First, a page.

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Interview: Ben and Kat Sachs of Beguiled Cinema

Interview: Ben and Kat Sachs of Beguiled Cinema

Beguiled Cinema, the programming endeavor of local critics Ben Sachs (Chicago Reader) and Kat Sachs (Cine-File), has teamed up with Chicago Filmmakers to present a double feature of films by director Dan Sallitt at Columbia College’s Film Row Cinema this Friday night, January 16. The films on the program include Honeymoon (1998) and All the Ships at Sea (2004), and afford a rare chance to see the work of one of the unheralded masters of independent American cinema. The screening will be introduced by New City’s Ray Pride and be followed by a Q&A led by the A.V. Club’s Ignatiy Vishnevetsky. I recently spoke to Ben and Kat about their programming philosophy and Sallitt’s unique filmmaking style.

Beguiled Cinema’s programming choices have been offbeat and adventurous. What criteria do you use in determining which films to screen?
BS: Well, so far we don’t have any criteria. We’re kind of figuring this out as we go. It started last summer. Kat and I just wanted to bring back the movie Breakfast with Curtis because we really loved it and we felt that nobody saw it. And then Kat came up with the idea of just giving us a name, sort of like a band, so it wasn’t just us presenting it, it was an organization presenting it. We had a really good time doing that so we thought, “Well, what are some other things we’d like to show?” The next thing that we did just fell into place: these short documentaries by this Polish filmmaker named Lukasz Konopa, who we had met at the True/False Film Festival. We got to know him and we were able to show his movies for relatively little money. I guess that’s the main criteria, if it’s affordable to show and if it’s something we think would work in a small venue. And then with Permanent Vacation, again we found a really good price for that print and we thought, “It would be a lot of fun to show this.”

KS: We don’t have any set criteria, and I doubt we ever will. I think we prefer it that way. We watch so many movies; I doubt we could ever limit ourselves to films from a certain genre or made in a certain style. We’re letting randomness be our mission.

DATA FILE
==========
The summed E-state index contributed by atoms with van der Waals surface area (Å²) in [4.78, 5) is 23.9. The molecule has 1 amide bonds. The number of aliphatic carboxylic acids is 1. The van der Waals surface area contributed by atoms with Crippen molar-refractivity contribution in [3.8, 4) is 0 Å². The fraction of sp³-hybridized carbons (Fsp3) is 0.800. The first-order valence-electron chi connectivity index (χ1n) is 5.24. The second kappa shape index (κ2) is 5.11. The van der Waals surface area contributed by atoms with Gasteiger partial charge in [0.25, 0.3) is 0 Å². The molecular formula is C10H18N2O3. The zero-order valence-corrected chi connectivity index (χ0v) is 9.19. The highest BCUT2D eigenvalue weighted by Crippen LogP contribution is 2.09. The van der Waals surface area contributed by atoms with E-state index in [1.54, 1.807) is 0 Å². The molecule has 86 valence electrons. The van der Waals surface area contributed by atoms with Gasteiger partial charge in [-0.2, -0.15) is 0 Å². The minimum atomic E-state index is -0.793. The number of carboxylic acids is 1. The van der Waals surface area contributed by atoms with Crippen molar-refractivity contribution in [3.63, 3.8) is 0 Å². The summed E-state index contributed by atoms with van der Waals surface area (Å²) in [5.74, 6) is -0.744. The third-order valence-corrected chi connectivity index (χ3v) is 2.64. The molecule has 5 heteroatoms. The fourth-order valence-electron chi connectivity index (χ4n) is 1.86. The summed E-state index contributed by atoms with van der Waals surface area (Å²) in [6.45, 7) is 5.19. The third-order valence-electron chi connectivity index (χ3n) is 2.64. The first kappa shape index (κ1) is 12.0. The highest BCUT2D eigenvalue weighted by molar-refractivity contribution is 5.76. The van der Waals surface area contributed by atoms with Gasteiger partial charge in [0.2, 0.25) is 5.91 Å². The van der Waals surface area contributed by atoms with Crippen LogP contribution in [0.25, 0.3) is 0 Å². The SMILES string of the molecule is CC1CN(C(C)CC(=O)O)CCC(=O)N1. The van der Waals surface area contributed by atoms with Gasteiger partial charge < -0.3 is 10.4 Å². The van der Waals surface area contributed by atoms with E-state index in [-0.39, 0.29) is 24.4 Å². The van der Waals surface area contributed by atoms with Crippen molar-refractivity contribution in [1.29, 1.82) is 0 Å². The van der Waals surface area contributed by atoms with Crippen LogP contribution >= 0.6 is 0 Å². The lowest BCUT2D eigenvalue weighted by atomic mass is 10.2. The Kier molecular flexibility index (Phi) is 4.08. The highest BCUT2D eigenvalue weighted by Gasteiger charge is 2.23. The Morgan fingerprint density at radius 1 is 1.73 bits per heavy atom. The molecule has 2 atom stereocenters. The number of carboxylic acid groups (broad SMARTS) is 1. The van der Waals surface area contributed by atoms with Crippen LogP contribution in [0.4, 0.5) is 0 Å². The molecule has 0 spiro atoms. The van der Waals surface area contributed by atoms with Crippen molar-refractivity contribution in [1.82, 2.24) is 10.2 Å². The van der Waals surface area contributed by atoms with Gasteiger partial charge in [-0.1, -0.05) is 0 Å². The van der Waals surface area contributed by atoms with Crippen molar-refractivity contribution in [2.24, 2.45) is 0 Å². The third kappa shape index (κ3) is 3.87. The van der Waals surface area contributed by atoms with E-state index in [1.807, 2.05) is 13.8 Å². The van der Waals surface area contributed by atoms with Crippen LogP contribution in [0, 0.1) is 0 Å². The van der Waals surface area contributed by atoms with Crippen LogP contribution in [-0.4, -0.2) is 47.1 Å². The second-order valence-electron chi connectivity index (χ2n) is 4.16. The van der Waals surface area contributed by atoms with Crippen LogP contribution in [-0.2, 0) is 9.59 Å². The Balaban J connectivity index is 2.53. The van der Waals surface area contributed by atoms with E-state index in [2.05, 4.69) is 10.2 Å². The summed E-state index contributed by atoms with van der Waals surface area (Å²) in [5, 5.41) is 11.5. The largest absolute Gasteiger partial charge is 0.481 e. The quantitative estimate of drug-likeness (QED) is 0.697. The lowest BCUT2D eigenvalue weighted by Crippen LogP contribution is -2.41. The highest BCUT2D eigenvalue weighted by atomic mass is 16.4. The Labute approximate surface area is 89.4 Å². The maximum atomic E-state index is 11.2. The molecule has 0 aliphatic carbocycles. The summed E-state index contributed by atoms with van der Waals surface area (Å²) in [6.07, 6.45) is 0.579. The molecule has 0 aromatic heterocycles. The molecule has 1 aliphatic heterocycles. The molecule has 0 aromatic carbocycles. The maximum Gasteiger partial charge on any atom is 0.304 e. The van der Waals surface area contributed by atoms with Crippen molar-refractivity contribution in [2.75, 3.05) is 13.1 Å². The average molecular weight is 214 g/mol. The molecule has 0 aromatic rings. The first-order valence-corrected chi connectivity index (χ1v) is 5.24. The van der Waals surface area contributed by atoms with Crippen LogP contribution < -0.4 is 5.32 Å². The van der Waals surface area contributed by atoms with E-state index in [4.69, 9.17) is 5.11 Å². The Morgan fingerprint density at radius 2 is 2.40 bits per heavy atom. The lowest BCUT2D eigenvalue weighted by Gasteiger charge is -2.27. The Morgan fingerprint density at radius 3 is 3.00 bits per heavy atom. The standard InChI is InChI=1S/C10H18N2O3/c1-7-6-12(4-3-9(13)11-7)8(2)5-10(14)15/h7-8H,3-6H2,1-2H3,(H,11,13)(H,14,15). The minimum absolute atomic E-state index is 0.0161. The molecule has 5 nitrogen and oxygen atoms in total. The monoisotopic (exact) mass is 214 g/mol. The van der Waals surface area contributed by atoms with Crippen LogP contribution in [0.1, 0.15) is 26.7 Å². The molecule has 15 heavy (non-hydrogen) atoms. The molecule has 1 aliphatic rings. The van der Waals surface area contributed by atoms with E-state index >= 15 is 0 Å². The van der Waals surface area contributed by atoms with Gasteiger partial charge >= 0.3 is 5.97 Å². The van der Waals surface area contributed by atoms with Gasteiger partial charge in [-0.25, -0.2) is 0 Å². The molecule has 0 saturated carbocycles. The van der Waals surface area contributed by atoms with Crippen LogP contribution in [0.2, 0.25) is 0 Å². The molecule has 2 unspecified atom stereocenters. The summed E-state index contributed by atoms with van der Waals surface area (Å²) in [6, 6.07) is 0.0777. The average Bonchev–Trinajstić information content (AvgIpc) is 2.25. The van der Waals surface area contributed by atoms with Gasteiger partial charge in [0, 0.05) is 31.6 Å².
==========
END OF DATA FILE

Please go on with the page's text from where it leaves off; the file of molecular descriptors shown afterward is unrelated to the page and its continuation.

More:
Your two most recent endeavors have involved projecting 16mm prints. How important is it to you to project films on film and why is this something people should care about in the “Digital Age?”
BS: Well, we just like how film looks. If we’re going to convince people to come out to a screening, especially of a movie that they might not know, I think seeing something on film distinguishes that experience and makes it more of an event. It seems like we’re going to have to turn film screenings into events because I think it’s hard to convince people to come just for a movie. So if we can get stuff on film that would be great but we’re not insistent on it. The first two things we showed, we showed digitally. But those movies were also shot digitally.

KS: I’d love to show more stuff on film, but it’s easier said than done. And as much as we prefer celluloid in our day-to-day moviegoing, I think it’s become increasingly more difficult to get people out to the theater at all, regardless of the format. I don’t quite understand the psychology behind it. People will go to art museums, they’ll go see live music, when they can easily access that same art at home. They’ll say, “A painting is one of a kind. Live music can be a once-in-a-lifetime experience.” Film isn’t any different in that regard. A great screening is about more than just the movie, it’s about the experience.

Dan Sallitt is a wonderful filmmaker whose work is under the radar of even a lot of seasoned cinephiles. How would you describe his work and what could potential filmgoers expect from the double-feature screening on Friday?
BS: Why is Dan’s stuff under the radar? I think it’s because he’s self-financed and self-distributed all of his films. Cinema Guild handled the video and VOD distribution of The Unspeakable Act but he still handled the theatrical distribution for that himself. When it’s just a one-man operation like that, it’s hard to spread the word and create a groundswell of interest. As for what the movies are like, Eric Rohmer is a great point of reference. Dan has said he’s the only filmmaker he consciously thinks of when he’s working, even though he loves lots of different filmmakers. As with Rohmer, I think it’s the same kind of classicism: this very straightforward naturalism that’s very attuned to places, faces, nature, and presented in this very clear way that’s almost serene. And I think what really interests him, how people can be very mysterious.

KS: Dan is a consummate cinephile. We should all aspire to his breadth of knowledge and depth of understanding. Watching his films has only made me further appreciate what it means to truly connect with the art form. Dan once said in an interview for MUBI, “Filming two people sitting in a room talking is the ultimate in cinema.” That’s stuck with me ever since I read it. And I believe that the chance to see any of his films is a rare opportunity to experience that “ultimate in cinema.”

You can learn more about the Dan Sallitt double feature at the Chicago Filmmakers website.

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